Verb Time and Tense Correlation – Future →  June 17, 2012

Future In terms of the analysis of tense presented so far, it might seem straight­forward to define future tense as locating a situation at a time Subsequent to the present moment. One would then be able to elaborate on this, in particu­lar demonstrating that any deduction that the situation in question does not hold at […]

Verb Time and Tense Correlation – Present →  June 17, 2012

Given the present moment as deictic centre, it might seem trivial to de­fine the three basic tenses that have formed the backbone of much linguis­tic work on time reference in grammar, namely present, past and future, as follows: present tense means coincidence of the time of the situation and the present moment; past tense means […]

Tense category of verbs: Tense and Deixis →  June 16, 2012

Time itself does not provide any landmarks in terms of which one can lo­cate situations. Even if time had had a beginning, we do not know where that beginning was, so we cannot locate anything else relative to that beginning. In principle a number of logical possibilities for reference points are available, and for lexically […]

Tense category of verbs: Definition →  June 16, 2012

The idea of locating situations in time is a purely conceptual notion. All the events are referred to one of the three time dimensions – the present, the past, or the future. All human languages have ways of locating in time but they do, however, differ from one another on two parameters. The first dif­ference […]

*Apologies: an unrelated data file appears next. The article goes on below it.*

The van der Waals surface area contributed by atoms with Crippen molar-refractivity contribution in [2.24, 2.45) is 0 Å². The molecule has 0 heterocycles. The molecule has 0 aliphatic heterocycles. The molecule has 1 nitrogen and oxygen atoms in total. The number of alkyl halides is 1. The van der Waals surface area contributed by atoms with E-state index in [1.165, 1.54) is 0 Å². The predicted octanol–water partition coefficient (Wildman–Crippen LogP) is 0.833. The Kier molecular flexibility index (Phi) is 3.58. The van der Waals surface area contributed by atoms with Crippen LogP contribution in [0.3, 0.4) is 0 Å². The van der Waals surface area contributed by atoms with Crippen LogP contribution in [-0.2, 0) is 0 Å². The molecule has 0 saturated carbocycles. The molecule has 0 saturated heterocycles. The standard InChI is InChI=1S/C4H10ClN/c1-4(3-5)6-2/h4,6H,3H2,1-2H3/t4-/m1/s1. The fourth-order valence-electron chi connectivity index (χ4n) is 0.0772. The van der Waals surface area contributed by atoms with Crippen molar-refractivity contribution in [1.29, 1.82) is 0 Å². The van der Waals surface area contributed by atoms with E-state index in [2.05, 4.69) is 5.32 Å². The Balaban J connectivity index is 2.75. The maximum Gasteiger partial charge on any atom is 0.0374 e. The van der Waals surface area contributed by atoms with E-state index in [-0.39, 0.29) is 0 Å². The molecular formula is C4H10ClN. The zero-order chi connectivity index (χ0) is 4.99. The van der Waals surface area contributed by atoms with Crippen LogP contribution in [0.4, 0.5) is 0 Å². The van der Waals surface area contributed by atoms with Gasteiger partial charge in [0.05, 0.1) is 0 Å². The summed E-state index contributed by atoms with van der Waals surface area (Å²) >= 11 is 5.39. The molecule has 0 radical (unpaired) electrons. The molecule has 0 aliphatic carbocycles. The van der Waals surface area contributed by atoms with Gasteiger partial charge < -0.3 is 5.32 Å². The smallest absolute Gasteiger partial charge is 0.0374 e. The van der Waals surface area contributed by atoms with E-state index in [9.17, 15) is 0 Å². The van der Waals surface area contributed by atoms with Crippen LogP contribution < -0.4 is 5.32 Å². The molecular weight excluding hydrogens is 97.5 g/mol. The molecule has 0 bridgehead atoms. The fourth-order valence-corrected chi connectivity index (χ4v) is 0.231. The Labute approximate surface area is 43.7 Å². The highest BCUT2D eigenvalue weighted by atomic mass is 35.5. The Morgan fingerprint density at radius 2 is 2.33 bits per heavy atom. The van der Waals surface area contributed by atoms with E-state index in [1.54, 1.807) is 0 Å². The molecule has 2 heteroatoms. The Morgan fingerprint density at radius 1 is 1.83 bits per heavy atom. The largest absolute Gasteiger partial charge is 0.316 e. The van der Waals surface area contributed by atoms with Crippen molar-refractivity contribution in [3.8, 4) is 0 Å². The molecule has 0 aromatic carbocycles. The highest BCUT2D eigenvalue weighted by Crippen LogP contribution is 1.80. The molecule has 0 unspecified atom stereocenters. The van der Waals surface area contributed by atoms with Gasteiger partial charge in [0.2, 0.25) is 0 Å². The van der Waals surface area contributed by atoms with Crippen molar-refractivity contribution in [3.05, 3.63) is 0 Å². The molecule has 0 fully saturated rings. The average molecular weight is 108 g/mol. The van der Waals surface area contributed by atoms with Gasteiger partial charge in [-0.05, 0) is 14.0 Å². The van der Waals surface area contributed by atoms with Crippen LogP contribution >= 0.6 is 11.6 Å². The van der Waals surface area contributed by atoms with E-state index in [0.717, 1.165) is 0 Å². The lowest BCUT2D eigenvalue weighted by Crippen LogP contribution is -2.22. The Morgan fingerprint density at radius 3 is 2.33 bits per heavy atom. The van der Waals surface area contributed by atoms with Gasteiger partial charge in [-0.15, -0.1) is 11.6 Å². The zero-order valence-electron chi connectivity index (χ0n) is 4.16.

Verb grammatical categories: Person and number →  June 16, 2012

Number and person distinctions are found in verbs in many languages. This was the case in Old English where the verb was characterized by a devel­oped paradigm. In Modern English, verb forms have lost the vast majority of formal markers. As a result, the range of the two categories is very limited. The categories of […]

Verb: Functional classification →  June 15, 2012

The functional classification presupposes differentiation of verbs ac­cording to their ability to form a certain type of the predicate. This ability stems from the lexical meaningfulness of a verb. Notional verbs are lexi­cally meaningful verbs that denote an action or a state and perform in the sentence an independent function. In contrast, functional verbs exist […]

Verb: Morphological, combinatorial and semantic classifications →  June 15, 2012

All English verbs are divided into two groups on the basis of their mor­phological peculiarities, i.e. on the basis of the forms of the Participle II and past tenses. The most numerous group within this division is that of regular verbs: regular verbs form their main forms by means of adding a dental ending to […]

Verb: Morphemic structure →  June 15, 2012

Verb-forming derivational means are not numerous. The common de­vices are 1) affixation, 2) conversion, 3) verb+adverb combination, 4) back-formation. There is a rather short list of derivational affixes making English verbs. First, these are a limited number of suffixes such as the suffixes -en (to blacken, to strengthen, to toughen), -fy (to intensify, to ratify, […]

Verb: Grammatical meaning →  June 14, 2012

The verb is a part of speech that conveys a grammatical meaning of an action, i.e. of a dynamic quality developing in time. Here, the grammatical meaning of an action is stretched: it is understood not only as “action” proper but also as a state or a statement of existence of an object, or as […]

Numeral: General characteristics →  June 14, 2012

While the noun, the adjective, and the verb are characterized by all the three properties of a part of speech – morphological, syntactic and semantic, the numeral, like the pronoun, is distinguished only due to its lexical mean­ing. Numerals indicate exact number or the order of persons and things in a series. Accordingly, numerals are […]